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ESPON-TITAN – Natural hazards, economic impacts and approaches to innovative risk management in Europe

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Image of rock wall in alpine region © Mark Fleischhauer​/​TU Dortmund
Case study on cooperation in risk management of natural hazards in the Alpine region (Processing: IRPUD)

In April 2021, the final report of ESPON-TITAN – Territorial Impacts of Natural Disasters was delivered to ESPON EGTC. Between September 2019 and March 2021, the ESPON-TITAN project partners analysed the territorial patterns of natural hazards and their direct and indirect economic impacts in Europe, supported by a vulnerability assessment, 8 regional case studies and a policy analysis. The project was completed by policy recommendations for considering territorial vulnerability and economic impacts of disasters into DRM/CCA strategies as part of an integrated spatial planning.

In ESPON-TITAN, four main natural hazards, which most heavily affect the European territory, were analysed, to be mentioned: (river) floods, windstorms, drought and earthquakes. The analysis of the distribution of aggregated hazards was based on the combination of normalised hazard indexes weighed with their cumulative damage costs in the period 1981-2010. As part of the findings, floods and storms outstand as hazards contributing to nearly 76% of the damage and losses, followed by droughts and earthquakes (24% both). The spatial distribution of the economic impacts (based on data of the period 1995-2017) indicates that Central and Eastern European (CEE) and South-Eastern European (SEE) countries tend to be relatively more affected by these natural hazards, in economic terms, than most of the rest of the European territory. Additionally, a territorial vulnerability assessment was developed at a European level. Results clearly show that Eastern and Southern European areas are the most vulnerable areas to natural hazards, which largely matches the key insights from the economic impact analysis.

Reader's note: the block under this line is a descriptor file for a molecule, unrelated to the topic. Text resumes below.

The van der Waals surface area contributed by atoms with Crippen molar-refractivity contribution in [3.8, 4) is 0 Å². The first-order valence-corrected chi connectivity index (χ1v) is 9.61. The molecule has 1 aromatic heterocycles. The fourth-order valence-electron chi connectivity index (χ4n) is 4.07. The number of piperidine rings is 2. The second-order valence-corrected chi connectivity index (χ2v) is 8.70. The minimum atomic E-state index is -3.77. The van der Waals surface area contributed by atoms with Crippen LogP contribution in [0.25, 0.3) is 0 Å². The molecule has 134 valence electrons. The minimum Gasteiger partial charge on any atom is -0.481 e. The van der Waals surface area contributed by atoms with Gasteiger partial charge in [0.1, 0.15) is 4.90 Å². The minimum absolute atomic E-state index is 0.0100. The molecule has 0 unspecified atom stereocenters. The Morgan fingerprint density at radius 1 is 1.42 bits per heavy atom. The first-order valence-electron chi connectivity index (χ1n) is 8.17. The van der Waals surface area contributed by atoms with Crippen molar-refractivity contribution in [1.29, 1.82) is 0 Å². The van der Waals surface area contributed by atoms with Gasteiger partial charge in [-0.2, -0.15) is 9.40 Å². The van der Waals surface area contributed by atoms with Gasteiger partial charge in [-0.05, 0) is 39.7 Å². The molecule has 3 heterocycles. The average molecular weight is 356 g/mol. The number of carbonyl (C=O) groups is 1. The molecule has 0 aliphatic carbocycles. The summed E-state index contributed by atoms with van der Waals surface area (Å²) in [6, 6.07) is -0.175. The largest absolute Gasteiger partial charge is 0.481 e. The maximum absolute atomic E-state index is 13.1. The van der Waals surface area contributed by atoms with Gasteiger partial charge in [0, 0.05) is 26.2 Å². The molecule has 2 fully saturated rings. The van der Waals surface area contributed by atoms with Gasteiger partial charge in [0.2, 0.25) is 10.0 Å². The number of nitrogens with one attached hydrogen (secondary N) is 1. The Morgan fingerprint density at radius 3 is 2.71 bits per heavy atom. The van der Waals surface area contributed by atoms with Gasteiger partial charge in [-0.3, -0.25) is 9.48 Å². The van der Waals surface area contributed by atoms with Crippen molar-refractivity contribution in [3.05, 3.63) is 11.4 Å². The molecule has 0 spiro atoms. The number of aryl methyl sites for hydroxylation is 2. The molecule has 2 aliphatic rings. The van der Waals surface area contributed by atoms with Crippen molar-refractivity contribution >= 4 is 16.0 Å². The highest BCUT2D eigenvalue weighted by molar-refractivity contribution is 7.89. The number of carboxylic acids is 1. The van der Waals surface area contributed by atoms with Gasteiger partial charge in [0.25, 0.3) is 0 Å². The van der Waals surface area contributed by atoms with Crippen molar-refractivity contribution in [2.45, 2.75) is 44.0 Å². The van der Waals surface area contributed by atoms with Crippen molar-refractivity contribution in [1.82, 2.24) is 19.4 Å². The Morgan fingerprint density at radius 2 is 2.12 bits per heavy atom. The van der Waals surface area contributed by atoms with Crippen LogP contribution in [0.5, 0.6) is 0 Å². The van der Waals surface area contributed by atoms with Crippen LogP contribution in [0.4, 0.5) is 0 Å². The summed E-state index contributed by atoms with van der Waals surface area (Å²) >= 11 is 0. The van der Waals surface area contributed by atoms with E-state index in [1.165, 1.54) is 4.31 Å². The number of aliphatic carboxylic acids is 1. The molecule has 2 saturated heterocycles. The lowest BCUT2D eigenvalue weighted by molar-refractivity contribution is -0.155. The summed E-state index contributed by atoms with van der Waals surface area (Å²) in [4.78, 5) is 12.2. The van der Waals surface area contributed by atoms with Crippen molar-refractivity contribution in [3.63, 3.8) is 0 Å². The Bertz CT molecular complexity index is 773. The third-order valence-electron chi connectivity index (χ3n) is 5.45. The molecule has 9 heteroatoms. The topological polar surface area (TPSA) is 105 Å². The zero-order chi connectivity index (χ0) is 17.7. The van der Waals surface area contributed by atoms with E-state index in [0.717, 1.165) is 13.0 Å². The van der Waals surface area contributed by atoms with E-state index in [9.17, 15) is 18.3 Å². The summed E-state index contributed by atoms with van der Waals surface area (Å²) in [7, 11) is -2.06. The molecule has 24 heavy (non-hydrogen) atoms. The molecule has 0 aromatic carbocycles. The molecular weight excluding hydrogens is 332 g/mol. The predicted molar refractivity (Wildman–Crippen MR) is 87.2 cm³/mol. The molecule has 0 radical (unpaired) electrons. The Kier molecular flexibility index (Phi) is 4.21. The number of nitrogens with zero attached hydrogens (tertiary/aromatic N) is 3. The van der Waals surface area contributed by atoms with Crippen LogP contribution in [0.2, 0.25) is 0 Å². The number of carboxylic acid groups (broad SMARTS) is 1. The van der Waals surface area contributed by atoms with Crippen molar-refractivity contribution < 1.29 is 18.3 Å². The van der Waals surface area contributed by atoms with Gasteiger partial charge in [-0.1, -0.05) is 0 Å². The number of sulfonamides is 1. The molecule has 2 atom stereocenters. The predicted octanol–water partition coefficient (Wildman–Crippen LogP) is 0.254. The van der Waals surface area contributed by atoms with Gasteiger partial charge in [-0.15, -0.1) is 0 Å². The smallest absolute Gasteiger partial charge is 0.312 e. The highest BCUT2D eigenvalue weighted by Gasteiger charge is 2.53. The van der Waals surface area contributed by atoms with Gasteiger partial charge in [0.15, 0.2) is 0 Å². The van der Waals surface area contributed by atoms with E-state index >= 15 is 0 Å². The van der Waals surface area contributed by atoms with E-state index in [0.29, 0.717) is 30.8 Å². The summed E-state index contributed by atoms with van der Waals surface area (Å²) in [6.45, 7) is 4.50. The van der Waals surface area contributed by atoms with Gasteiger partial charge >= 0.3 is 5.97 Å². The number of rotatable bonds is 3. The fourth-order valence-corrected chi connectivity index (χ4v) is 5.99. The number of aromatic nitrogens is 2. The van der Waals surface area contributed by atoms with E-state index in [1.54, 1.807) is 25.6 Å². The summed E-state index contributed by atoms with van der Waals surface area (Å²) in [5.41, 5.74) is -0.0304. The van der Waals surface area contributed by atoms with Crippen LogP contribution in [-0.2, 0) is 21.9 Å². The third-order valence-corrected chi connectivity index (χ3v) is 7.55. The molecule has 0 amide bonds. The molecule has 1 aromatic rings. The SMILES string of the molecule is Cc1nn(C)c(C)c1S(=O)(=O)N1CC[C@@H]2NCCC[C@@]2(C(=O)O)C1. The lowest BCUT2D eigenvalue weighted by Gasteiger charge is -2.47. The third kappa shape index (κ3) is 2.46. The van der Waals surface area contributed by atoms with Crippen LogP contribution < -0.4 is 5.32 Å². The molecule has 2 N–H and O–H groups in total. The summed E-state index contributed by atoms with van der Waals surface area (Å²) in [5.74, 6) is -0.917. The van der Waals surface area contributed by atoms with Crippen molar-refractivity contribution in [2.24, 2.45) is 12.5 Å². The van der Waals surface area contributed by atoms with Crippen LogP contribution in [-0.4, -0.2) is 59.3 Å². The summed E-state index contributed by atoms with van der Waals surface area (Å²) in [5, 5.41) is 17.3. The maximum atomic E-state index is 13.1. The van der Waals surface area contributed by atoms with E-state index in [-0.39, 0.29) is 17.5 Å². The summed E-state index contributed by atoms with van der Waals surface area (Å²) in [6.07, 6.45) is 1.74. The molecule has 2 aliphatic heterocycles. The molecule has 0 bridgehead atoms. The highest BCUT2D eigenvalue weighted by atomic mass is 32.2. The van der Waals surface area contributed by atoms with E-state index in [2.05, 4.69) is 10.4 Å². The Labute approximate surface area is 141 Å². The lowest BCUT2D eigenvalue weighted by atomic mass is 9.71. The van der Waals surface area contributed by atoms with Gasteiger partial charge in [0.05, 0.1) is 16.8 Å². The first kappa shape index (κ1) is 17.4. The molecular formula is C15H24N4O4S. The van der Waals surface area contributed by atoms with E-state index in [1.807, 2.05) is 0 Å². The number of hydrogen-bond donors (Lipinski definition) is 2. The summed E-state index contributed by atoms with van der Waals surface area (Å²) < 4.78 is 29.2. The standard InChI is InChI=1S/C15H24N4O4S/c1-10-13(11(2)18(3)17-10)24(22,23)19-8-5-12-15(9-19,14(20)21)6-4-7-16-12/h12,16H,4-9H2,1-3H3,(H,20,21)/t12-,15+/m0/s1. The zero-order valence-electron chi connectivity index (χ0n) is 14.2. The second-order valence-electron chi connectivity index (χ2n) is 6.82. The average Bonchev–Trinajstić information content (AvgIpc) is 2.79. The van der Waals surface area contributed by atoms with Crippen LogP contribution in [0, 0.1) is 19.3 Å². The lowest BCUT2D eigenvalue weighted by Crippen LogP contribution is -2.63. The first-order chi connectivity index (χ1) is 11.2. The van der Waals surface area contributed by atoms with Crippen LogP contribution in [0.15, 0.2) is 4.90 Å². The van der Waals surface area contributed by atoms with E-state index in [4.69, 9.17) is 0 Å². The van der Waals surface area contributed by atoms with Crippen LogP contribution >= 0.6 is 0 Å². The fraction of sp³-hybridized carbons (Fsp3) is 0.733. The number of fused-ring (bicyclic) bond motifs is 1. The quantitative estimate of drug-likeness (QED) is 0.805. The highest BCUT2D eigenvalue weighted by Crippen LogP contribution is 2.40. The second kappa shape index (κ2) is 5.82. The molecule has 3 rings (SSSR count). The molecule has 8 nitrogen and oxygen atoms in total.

Moreover, the project identified the policy and planning practice of DRM and CCA in Europe. The analysis, which was one of the main tasks of the IRPUD team, was based on a multi-methodological approach. A desk-top analysis, which focused on existing studies of DRM and CCA practices in Europe was combined with primary data from the case studies analysis (document analyses and expert interviews). Results showed that a multi-risk and criticality-oriented spatial approach to DRM that also includes the multiple dynamics of changing hazards, exposure and vulnerability is still not common. The research indicates that the effectiveness of instruments can be tackled by supporting innovations in the assessment as well as supporting the implementation of instruments.